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WWF responds to IPCC Report 2021

Dr Stephen Cornelius, Chief Adviser on Climate Change and WWF lead on the IPCC, commented on the publication of the IPCC climate change report 

“This is a stark assessment of the frightening future that awaits us if we fail to act. With the world on the brink of irreversible harm, every fraction of a degree of warming matters to limit the dangers of climate change. It is clear that keeping global warming to 1.5°C is hugely challenging and can only be done if urgent action is taken globally to reduce greenhouse gas emissions and protect and restore nature. 

“The UK government, as host of the most important climate conference since the Paris Agreement in 2015, must step up its efforts and show climate leadership. This must start at home, with a credible strategy to deliver the promised net zero emissions and a fiscal test to ensure all government spending is compatible with climate targets. We won’t forget the promises that have been made, nor will future generations.” 


Ahead of COP26, WWF is calling for the UK government to: 

  • Urgently publish a detailed, binding action plan, showing step by step how we will decarbonise each sector of the UK, and get to work immediately. 
  • Make sure investments from the finance sector are flowing towards projects needed to create a greener future, and away from the dirty industries harming our planet. 
  • Introduce a ‘net zero test’ requiring the Treasury to measure all future recovery spending plans against the UK’s climate and environment commitments.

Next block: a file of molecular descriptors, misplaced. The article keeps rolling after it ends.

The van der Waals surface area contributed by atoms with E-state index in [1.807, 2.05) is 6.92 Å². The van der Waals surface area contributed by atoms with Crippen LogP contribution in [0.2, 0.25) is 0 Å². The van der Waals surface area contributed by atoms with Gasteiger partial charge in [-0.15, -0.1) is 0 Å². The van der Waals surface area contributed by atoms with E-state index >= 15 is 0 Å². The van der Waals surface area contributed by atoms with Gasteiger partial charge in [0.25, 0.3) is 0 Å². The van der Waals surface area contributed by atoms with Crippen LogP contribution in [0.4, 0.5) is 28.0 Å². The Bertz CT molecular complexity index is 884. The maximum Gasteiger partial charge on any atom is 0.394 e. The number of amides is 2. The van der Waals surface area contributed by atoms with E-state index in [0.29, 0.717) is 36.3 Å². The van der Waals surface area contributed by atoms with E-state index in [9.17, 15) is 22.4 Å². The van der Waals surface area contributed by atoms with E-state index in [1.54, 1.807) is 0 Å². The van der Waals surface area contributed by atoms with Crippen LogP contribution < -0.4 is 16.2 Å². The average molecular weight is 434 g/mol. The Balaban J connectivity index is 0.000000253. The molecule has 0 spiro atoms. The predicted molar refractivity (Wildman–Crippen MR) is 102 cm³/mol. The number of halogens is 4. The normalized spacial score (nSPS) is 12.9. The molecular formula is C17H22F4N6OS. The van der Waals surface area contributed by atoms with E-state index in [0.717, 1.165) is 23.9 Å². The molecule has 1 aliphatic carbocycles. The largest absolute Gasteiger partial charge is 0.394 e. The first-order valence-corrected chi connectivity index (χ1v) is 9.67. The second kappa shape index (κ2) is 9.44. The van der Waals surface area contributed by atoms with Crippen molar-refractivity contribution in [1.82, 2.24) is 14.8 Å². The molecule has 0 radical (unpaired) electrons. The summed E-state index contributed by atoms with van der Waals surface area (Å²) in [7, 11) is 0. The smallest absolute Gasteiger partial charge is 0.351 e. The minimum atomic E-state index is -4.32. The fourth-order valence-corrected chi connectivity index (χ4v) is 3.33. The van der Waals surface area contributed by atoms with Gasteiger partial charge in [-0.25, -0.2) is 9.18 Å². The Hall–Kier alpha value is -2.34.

• Pass world-leading new laws at home and lead an international coalition to deliver deforestation and conversion-free supply chains. 
  • Request that countries include land use, agriculture and nature-based solutions in their national climate plans. 

About the latest IPCC climate change report: 

  • The IPCC is the UN body for assessing the science related to climate change. 
  • The IPCC publishes comprehensive scientific Assessment Reports every 6 to 7 years. These reports are an authoritative source of information on climate change, and underpin the international community’s understanding of climate change and related issues. The last assessment, the Fifth Assessment Report, was completed in 2013-2014 and provided the main scientific input to the Paris Agreement. 
  • This Working Group I report - Climate Change 2021: The Physical Science, is the first of four contributions to the Sixth Assessment Report. The others are Working Group II (Impacts, Adaptation and Vulnerability),  Working Group III (Mitigation of Climate Change) and the Synthesis Report (integrates the findings of the three Working Groups) - all of which will be up for approval in 2022. 

WWF's Climate Crisis Fund supports projects and initiatives around the world that are directly tackling the climate crisis. Donations will fund crucial work such as protecting the Amazon, restoring forests and carbon absorbing seagrass, to high level advocacy work, changing policy and ensuring governments and companies make climate positive decisions. Supporters of this new fund can give as much as they'd like, as often as they'd like, and will receive monthly email updates on the impact their donations are having. 

WWF’s report, Feeling the Heat, published on 1 June 2021, highlights 12 species from around the world that are already experiencing the impacts of climate change; from puffins on UK coasts, to penguins in Antarctica, to monkeys in the Amazon jungle. It also looks at the use of nature-based solutions to mitigate climate change and benefit people and nature. 

Original article link: https://www.wwf.org.uk/press-release/wwf-response-ipcc

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